Thanks! I'm sorry I might not get a playable prototype going now because my computer just broke, but I'm glad you like the look of it! I'd love to extend the battle system with blockout squares like you suggest, or squares that can move.


(I have some vague idea that the Boy is going to be a boss battle when I start adding a story to the game...)

Aw man! Yeah funnily enough, my computer also succumbed to the updates yesterday too and i spent about three hours trying to figure out how to fix this weird color glitch that only affected one monitor ...??? who knows.. But I want you to know that I'm following your page right now because if your character design is any indication of your story sense then I so totally wanna see a version of this with story! (I realize now its a dragonboy not a crocodile boy -- my bad haha still love 'im tho) It's been super cool to see your process through this all too. I can definitely see a game in the thematic vein of earthbound or like beglitched which gets me so pumped regardless of what the story will actually become cause I can just tell it'll be good what with the characters you've made so far

aah thank you! Can't wait to get back to it!

(+1)

So there's been a small technical hitch: my computer seems to be broken. It looks like the mandatory Windows 10 updates finally claimed my laptop. I'm doing my best to fix it, but I don't think I'll be able to work on the game any more before the jam is up. Really sorry!

Still, at least I was forced to stop, rather than giving up myself. What I really wanted out of this jam was to get more comfortable with writing code and problem-solving. I think I managed that in  the last ten days. I'm very proud of what I've made so far and I regret that I may not get a chance to show it off properly (depending on how fast I can fix my laptop or buy a new one).

I backed up my work yesterday, so I haven't lost any progress. I'll keep working on Puzzle Wizard when I can. Thank you all for being such a supportive community! Hope I can get back to this before the jam closes!

Submitted(+1)

Ah man, sorry to hear about that. Luckily I still use Windows 7 😅 the game looks basically playable already, but hope you get the chance to polish it off soon! Regardless of whether you finish it during the game jam or after, I'll definitely be playing. 

Post-Mortem

I got a new laptop a few days ago, but between catching up on my actual work and  the family dog getting very ill (he's recovering now!), I haven't had the time or inclination to get back to my game or get stuck into everyone's submissions. Things are settling down now, so I want to write a quick post-mortem of my failed submission to get myself back into it!

Puzzle Wizard was an attempt at a new type of Puzzle RPG battle system using Tetris blocks instead of match-3 gameplay. I tried to assemble the prototype in GameMaker Studio, because I'm most familiar with that engine from tutorials (in comparison to Unity, which might be better for developing a full-scale game out of this but which I'm far less comfortable in). I had to put the project on hold because of technical difficulties, but I got enough done to have a sense of what I'm proud of and what could be better. I want to use the post-mortem here to talk about a couple of the challenges I faced during development.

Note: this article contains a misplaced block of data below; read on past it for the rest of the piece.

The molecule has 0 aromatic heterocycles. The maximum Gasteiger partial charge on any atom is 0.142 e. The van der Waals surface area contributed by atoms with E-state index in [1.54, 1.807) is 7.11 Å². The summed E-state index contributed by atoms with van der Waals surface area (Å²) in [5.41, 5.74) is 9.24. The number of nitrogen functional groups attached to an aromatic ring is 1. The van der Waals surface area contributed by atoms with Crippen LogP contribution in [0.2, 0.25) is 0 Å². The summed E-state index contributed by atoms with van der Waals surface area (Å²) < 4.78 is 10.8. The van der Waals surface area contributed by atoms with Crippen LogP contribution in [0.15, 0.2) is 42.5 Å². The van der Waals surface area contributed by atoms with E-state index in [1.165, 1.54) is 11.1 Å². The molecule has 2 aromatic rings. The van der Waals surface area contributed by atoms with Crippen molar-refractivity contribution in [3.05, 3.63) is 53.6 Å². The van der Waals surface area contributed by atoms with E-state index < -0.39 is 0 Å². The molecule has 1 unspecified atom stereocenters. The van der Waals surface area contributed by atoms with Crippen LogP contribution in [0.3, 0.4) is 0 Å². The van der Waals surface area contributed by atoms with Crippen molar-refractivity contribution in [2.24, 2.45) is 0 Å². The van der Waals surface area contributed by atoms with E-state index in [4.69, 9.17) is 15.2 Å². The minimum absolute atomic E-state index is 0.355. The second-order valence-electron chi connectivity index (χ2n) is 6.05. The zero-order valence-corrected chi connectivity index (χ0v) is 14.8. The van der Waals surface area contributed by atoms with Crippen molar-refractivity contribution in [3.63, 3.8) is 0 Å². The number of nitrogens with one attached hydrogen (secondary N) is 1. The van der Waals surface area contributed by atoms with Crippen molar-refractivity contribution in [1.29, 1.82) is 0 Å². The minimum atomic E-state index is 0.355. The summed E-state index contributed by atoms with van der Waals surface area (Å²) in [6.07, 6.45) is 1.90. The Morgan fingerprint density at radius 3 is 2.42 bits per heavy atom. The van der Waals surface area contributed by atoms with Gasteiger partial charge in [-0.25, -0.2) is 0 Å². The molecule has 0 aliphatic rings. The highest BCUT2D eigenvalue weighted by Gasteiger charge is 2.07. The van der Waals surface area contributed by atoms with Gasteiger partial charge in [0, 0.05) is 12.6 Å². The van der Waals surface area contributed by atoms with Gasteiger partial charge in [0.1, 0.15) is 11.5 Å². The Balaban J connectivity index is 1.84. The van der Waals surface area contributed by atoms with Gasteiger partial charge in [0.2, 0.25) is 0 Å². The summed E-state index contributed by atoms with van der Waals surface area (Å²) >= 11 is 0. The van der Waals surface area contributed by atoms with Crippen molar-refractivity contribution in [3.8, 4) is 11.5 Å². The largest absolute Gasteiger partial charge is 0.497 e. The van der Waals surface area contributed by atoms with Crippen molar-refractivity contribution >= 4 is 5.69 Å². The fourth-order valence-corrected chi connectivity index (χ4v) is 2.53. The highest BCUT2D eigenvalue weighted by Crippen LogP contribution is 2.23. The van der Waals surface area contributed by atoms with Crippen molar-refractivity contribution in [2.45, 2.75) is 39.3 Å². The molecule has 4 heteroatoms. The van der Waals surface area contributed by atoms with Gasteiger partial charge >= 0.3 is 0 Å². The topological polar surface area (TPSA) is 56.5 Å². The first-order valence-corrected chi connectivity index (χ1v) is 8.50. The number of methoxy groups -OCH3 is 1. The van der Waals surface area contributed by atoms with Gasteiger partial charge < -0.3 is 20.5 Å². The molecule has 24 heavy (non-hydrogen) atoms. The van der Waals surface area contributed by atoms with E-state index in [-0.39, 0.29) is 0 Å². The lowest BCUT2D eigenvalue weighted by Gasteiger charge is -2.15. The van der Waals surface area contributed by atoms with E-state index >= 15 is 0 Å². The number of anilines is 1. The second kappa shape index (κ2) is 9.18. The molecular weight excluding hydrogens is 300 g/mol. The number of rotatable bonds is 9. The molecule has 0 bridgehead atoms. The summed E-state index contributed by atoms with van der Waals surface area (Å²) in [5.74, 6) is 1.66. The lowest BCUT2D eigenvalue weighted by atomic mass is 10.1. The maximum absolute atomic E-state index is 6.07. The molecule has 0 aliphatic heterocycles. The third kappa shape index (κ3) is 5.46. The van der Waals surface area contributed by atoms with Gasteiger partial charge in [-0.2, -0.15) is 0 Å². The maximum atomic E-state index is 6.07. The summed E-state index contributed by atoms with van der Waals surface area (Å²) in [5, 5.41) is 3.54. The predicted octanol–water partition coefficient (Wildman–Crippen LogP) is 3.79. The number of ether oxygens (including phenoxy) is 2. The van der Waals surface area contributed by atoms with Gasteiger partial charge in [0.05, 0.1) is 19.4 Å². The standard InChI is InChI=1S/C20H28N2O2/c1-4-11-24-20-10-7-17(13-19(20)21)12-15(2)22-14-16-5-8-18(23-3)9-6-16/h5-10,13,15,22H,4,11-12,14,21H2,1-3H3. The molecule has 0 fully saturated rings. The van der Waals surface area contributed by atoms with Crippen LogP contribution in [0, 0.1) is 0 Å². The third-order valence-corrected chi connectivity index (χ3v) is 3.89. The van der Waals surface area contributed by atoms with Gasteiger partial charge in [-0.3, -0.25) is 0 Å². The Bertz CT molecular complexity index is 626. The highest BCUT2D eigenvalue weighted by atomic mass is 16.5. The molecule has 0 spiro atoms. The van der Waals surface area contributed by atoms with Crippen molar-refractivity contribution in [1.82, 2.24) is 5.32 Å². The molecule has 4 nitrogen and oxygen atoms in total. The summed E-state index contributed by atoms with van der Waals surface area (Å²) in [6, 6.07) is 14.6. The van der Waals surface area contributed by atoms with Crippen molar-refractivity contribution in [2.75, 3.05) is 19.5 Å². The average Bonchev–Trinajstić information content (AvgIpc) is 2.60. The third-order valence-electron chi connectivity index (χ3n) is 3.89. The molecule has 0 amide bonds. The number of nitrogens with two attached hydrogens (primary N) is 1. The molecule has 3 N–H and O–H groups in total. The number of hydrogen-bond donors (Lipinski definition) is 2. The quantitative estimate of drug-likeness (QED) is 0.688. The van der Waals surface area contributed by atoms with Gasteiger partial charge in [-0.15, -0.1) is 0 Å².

Programming / coding

This game was programmed in GameMaker using a combination of its drag-and-drop events and code written in GameMaker Language (GML). GML doesn't seem like a hard language to pick up, relatively - it looks a lot like Javascript, and the help files for GameMaker are really good - but I'm not a natural coder and I had to figure a few things out as I went along.

In that respect, I'm really happy with the programming work I did. I've had this idea for years and put it off because I didn't think I could program it, but the progress I made in the last couple of weeks is a huge confidence boost. I'm particularly proud of my ability to solve problems using what little I know about programming. For example, the target shapes that the player must match to attack the enemy are stored as 64-character strings in each enemy type, and built character-by-character as they are required. There are probably more efficient ways to program this, but building it this way allows me to write the shapes for different enemies directly in a text editor without extra programming, and I'm quite pleased with myself for this.

However, being a novice at programming comes with two major pitfalls. One of these is debugging, which I am not good at. I spent a whole afternoon searching the wrong function for a mistake which stopped it working (the REAL mistake was that another function immediately over-rode that one in the same frame, causing no visible results and no error messages). I'm sure every programmer has frustrating moments like this, but it's something I need to get used to. The other problem is code organisation. My project is a mess of scripts and functions jammed in wherever they're most likely to work. I'm commenting and rearranging as best as I can, but I think an actual good game developer would take one look at my code and scream and scream and scream.

I think my biggest takeaway here is that programming is a skill which I'm still learning. I know a lot of basic programming theory from all the different tutorials I've taken, but those are tutorials at the end of the day. I can learn how to play Fur Elise perfectly on the piano, but that's not the same as learning to play the piano. Similarly, I haven't actually learned how to code yet, but I'm getting there. I still need to learn strategies for debugging and code organisation, but I will get better at this. I hope.